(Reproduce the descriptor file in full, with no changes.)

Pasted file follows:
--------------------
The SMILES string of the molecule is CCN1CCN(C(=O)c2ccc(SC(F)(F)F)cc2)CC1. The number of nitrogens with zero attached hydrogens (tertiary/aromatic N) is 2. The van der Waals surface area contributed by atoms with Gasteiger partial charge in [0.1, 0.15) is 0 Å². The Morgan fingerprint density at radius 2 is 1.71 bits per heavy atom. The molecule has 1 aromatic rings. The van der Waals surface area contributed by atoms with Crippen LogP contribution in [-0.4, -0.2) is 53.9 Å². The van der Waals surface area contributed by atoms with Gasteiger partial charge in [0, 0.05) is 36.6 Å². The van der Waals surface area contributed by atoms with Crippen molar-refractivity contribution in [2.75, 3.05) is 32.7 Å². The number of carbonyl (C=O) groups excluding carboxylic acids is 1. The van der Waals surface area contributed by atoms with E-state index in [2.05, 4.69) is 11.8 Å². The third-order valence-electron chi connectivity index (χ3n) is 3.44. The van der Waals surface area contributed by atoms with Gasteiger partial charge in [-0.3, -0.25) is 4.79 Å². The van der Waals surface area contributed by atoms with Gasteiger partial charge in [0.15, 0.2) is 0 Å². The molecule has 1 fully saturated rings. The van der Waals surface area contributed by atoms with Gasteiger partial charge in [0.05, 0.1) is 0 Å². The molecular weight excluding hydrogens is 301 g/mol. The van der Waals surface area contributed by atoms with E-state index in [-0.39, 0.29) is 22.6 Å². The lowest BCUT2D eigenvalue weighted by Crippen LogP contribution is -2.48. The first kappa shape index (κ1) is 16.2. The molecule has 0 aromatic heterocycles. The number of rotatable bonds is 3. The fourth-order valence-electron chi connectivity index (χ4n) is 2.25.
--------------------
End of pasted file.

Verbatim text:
The SMILES string of the molecule is CCN1CCN(C(=O)c2ccc(SC(F)(F)F)cc2)CC1. The number of nitrogens with zero attached hydrogens (tertiary/aromatic N) is 2. The van der Waals surface area contributed by atoms with Gasteiger partial charge in [0.1, 0.15) is 0 Å². The Morgan fingerprint density at radius 2 is 1.71 bits per heavy atom. The molecule has 1 aromatic rings. The van der Waals surface area contributed by atoms with Crippen LogP contribution in [-0.4, -0.2) is 53.9 Å². The van der Waals surface area contributed by atoms with Gasteiger partial charge in [0, 0.05) is 36.6 Å². The van der Waals surface area contributed by atoms with Crippen molar-refractivity contribution in [2.75, 3.05) is 32.7 Å². The number of carbonyl (C=O) groups excluding carboxylic acids is 1. The van der Waals surface area contributed by atoms with E-state index in [2.05, 4.69) is 11.8 Å². The third-order valence-electron chi connectivity index (χ3n) is 3.44. The van der Waals surface area contributed by atoms with Gasteiger partial charge in [-0.3, -0.25) is 4.79 Å². The van der Waals surface area contributed by atoms with Gasteiger partial charge in [0.15, 0.2) is 0 Å². The molecule has 1 fully saturated rings. The van der Waals surface area contributed by atoms with Gasteiger partial charge in [0.05, 0.1) is 0 Å². The molecular weight excluding hydrogens is 301 g/mol. The van der Waals surface area contributed by atoms with E-state index in [-0.39, 0.29) is 22.6 Å². The lowest BCUT2D eigenvalue weighted by Crippen LogP contribution is -2.48. The first kappa shape index (κ1) is 16.2. The molecule has 0 aromatic heterocycles. The number of rotatable bonds is 3. The fourth-order valence-electron chi connectivity index (χ4n) is 2.25.